Ghazal 351x, Verse 3


;xvaahish-e dil hai zabaa;N ko sabab-e guft-o-bayaa;N
hai su;xan gard-e z-daamaan-e .zamiir afshaa;Ndah

1) the desire of the heart is, to the tongue, a cause of speech and exposition
2) poetry/'speech' is dust shed from the garment-hem of reflection/mind


guft : 'Word, saying, speech, discourse'. (Platts p.910)


bayaan : 'Declaration, assertion, affirmation; explanation, exposition, description, relation, disclosure, unfolding, circumstantial indication or evidence; perspicuity, clearness'. (Platts p.205)


su;xan : 'Speech, language, discourse, word, words; — thing, business, affair'. (Platts p.645)


.zamiir : 'Heart, mind; the recesses of the mind, the secret thoughts; thought, reflection, sense, conscience, conception, idea, comprehension'. (Platts p.750)


afshaa;Ndah : 'Dispersed, scattered, shed'. (Steingass p.83)


The conversation of the tongue, and expression, are [habitually] because of the desire of the heart. That is, when some idea is born in the heart, then the tongue expresses it. From this it is learned that speech-- that is, poetic speech-- is a dust that is rained down from the garment-hem of the heart. That is, 'verse' is the name only of the expression of emotions of the heart.

== Asi, p. 207


He explains poetry-- that, what is poetry? It is dust shaken off from the garment-hem of reflection/mind. Because 'the desire of the heart is to the tongue a cause of conversation'.

== Zamin, p. 311

Gyan Chand:

When some desire comes into the heart, then a person speaks. So to speak, speech/poetry is the swept-away dust from the garment-hem of the heart. Within the heart, silently, desire creates a restlessness. If this desire would be expressed in words, then the heart becomes light, and nice and clean. For the heart, desires are displeasing, like dust. To remove them from there will be necessary for the heart's cleanness. If 'speech' is taken to mean 'poetry', then then it will be more appropriate.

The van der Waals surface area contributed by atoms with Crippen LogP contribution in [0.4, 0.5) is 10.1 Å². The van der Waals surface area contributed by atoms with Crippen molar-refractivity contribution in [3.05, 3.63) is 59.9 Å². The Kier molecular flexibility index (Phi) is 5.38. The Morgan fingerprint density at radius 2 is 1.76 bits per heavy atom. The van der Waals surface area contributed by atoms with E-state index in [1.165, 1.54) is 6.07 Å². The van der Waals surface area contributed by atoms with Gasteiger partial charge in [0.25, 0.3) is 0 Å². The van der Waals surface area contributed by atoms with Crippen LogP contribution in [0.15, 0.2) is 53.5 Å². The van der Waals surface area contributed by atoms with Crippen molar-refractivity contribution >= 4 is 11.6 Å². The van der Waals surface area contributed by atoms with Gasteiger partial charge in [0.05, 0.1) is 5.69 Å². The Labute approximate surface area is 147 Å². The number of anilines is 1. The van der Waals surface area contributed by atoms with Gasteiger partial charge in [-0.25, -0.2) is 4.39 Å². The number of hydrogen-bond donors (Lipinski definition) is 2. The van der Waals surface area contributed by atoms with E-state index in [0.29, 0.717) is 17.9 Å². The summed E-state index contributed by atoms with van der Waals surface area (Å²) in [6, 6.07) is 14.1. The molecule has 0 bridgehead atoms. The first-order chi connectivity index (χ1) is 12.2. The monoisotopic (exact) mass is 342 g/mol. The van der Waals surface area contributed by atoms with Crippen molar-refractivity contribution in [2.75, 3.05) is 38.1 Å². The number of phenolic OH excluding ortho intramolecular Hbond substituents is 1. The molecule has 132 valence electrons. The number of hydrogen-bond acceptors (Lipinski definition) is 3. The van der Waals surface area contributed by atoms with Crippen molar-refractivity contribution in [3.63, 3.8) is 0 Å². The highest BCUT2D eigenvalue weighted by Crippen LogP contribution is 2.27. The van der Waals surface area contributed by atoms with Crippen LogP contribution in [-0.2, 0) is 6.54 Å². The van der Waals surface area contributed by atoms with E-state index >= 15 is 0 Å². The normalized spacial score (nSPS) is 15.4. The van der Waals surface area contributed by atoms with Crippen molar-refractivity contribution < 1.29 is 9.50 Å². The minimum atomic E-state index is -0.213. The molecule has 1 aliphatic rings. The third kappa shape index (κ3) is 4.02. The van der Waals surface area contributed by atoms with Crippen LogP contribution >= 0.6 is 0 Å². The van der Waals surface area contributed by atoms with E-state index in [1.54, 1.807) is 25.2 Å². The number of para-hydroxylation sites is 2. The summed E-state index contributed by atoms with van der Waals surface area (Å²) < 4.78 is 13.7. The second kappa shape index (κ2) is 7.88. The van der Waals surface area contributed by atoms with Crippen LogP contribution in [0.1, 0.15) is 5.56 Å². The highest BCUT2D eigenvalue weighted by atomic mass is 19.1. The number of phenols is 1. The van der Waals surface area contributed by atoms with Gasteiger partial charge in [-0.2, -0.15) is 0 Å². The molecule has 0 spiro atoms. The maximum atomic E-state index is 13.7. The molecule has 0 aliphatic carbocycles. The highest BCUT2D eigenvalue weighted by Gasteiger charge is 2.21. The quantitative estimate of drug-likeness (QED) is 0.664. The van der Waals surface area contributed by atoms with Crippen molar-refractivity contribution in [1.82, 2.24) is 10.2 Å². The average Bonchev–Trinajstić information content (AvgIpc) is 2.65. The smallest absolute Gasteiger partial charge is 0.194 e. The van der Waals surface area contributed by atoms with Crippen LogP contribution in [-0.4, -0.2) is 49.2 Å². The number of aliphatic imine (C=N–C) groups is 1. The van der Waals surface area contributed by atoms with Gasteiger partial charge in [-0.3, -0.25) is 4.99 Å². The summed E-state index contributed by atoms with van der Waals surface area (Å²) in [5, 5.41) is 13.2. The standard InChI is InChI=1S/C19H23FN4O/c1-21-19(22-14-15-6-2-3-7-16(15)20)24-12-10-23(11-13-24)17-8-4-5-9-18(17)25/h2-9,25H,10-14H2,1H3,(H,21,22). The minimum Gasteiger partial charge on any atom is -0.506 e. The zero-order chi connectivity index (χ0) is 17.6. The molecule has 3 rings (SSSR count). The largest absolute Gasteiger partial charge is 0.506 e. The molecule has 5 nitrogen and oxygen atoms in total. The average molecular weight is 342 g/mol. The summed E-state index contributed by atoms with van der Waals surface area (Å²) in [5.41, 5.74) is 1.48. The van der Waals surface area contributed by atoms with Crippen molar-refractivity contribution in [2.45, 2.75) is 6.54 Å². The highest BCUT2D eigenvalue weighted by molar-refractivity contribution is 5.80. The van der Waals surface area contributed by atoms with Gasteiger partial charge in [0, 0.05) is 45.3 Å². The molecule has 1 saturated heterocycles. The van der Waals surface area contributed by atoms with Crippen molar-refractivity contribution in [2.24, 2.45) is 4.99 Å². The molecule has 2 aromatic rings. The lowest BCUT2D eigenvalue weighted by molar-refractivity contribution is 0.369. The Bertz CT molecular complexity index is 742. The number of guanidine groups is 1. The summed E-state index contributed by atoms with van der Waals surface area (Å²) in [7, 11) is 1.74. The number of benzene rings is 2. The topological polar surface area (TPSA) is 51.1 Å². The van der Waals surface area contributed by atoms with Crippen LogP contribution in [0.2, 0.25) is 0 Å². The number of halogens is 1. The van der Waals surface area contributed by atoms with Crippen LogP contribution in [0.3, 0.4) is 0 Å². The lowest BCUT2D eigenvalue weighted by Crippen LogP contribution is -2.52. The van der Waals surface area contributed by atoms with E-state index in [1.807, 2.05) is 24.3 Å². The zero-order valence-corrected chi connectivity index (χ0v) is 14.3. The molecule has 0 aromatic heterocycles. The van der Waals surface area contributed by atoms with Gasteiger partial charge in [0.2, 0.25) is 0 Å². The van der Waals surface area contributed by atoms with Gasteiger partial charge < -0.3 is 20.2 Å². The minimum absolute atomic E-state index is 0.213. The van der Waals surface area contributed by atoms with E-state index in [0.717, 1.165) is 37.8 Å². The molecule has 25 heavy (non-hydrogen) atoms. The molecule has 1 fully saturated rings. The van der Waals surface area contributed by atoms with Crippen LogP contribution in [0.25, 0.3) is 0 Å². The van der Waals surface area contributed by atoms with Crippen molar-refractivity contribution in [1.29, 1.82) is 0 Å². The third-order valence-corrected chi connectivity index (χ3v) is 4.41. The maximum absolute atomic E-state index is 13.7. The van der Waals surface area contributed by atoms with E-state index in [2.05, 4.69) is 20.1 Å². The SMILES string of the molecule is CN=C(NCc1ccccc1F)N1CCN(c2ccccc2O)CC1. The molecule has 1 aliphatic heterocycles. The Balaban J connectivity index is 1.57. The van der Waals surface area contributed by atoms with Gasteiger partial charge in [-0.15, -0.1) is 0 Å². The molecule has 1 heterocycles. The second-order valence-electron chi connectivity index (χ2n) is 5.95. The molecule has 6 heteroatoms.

== Gyan Chand, pp. 320-321


SPEAKING: {14,4}

For more on Ghalib's unpublished verses, see the discussion in {4,8x}. See also the overview index.

Was there ever a clearer example of an 'A,B' verse? The two lines make, very firmly, two quite different statements that pertain to two somewhat different, somewhat similar, topics. The first line states flatly that the 'desire of the heart' is what moves the tongue to 'speech' and 'exposition'. Speech is thus instrumental: it's a means for achieving the desires of the heart.

Then the second line starts afresh, by concerning itself with su;xan , which officially means 'speech', but in the ghazal world more powerfully suggests (orally presented) poetry. Poetry/speech, the line tells us, is the dust scattered or shed by the garment-hem of .zamiir , or inward awareness (see the definition above). A garment-hem is long and sweeping; it may brush past leaves, flowers, seeds, burrs, dirt, dew as the wearer moves around. Then as it moves onward (or when the wearer gives it a shake) this accumulated 'dust' is shed from it again. This scattered 'dust' is poetry/speech.

It's easy to see how the two lines can be contrasted. 'Speech' or 'exposition' begins from activity of the heart, and is directly purposeful and instrumental; 'poetry/speech' begins from activity of the mind, and is so peripheral that it is casually or heedlessly dispersed like 'dust'. But it's also easy to see similarities: both are forms of 'speech', both find their sources in the inward depths, both then move outward into the world through processes that even have certain resemblances (words are scattered from the tongue as dust is scattered from the garment-hem) and uncertain value.

So-- where does that leave us? As so often, with material enough for several different verses, and with the task of cutting out and stitching together whatever meaning(s) we ourselves choose.